“That’s the other good thing about going in from the side,” Tom was saying. “Your victim may have a broken back and you don’t want to have to lift him out of a deep hole.” I always thought being buried in an avalanche would be a gentle way to die. None of this sounded inviting.

The sun blazed down on the glacier and granite spires cut into the sky around us. Beautiful, but Tom said, “See those little slides under the rocks? Those sluffs? That happens when they get sun-warmed and then the snow releases.”

He told us to ski straight over the hollows, not to stop. “It’s more complex up top,” he says. “They’re probably fine, but if it wasn’t, it would be a lot of paper work for us,” he grins.

Mountaineers love euphemisms. Like dentists who say, “You may feel some discomfort” instead of, “I’m putting a shaft of hard steel into your soft flesh,” guides use gentle terms like “release,” and “sluff,” which sounds like something you might buy an exfoliant to achieve.

They’ll say conditions are “complex” instead of dangerous, and, my favourite, that the route may be “a trifle exposed” – which means you’ll be on a knife-edge dangling over a 2,000-metre void staring at sharp rocks ready to pierce your body.

The skiing high up was perfect – light powder, moderate pitch. We stayed away from the steep slopes because they might release. I shadowed my brother Norm, a fine skier with the rhythm of a jazz drummer. “Just bounce,” he said, “Don’t work so hard.”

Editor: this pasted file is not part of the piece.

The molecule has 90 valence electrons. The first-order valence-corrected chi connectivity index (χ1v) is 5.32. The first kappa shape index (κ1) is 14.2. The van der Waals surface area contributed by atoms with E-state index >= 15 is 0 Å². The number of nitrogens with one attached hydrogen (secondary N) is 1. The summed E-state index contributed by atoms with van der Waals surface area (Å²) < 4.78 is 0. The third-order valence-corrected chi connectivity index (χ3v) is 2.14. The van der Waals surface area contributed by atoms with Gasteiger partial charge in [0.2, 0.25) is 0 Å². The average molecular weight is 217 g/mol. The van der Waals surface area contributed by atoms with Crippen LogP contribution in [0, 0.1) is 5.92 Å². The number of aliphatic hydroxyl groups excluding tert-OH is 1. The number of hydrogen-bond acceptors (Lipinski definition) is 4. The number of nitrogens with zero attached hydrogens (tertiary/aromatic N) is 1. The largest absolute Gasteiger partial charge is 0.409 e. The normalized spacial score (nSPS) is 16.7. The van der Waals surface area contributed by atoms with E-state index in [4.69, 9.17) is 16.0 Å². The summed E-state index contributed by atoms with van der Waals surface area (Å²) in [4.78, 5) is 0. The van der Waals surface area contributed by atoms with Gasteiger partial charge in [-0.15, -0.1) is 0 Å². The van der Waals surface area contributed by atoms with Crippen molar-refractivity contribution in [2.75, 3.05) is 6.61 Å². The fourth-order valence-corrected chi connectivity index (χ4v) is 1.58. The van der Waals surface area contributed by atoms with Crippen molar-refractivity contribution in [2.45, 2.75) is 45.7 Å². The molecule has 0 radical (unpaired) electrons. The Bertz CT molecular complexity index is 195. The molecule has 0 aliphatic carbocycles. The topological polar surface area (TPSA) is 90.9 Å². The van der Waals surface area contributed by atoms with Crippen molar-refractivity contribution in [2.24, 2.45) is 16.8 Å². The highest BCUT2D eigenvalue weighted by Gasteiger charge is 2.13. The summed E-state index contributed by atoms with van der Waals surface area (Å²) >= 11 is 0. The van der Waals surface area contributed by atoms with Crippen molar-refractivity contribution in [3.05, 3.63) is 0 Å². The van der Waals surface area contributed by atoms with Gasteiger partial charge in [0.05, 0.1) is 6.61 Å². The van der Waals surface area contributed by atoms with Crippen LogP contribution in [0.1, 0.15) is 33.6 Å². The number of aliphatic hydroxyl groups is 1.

Suddenly I hit the groove. Skis light, body weightless, euphoric. Shhhh … shhhh … shhhh … I could hear every grain of snow in each rhythmic pass. Lost in the moment. I look great, I thought.


Pride always goeth before a face-plant.

Now I’m face forward down the slope, legs tangled, one arm deep under me, one free above. I wave to tell the group I am all right. Nothing hurts, yet it is strange. I feel cosy, enfolded, but immobilized as if in plaster.

When I try to shift my hip, it twists my knee, the way you’d rip a turkey drumstick off a carcass. And though my head feels pillowed in the snow, when I try to raise more than my eyebrows my neck screams.

A little panic sets in, just a little, there at the edge along with the cold. The glove on my hand that is jammed in the snow – as far as my arm would take it when I plunged – has slid partly off and the snow is hard against the veins of my wrist. Cooling my blood.

You wouldn’t want to stay like this long. Or rather, what you’re trying not to think is that this really wouldn’t take very long. “This” being (you try not to think) your death.

“Hey!” shouts Tom. “You OK?”

“Great! No problem!” I lie cheerfully. “I’m just a bit stuck. But it’s OK, I’ve gone to my Happy Place.”

They dug me out. It took longer than I expected and I was soaked and cold. “Didn’t you hear the ‘whumpf’?” said Norm. The ‘whumpf’? So I had not fallen. I’d been sluffed. I had triggered a small slide that swarmed round my boots, toppling me.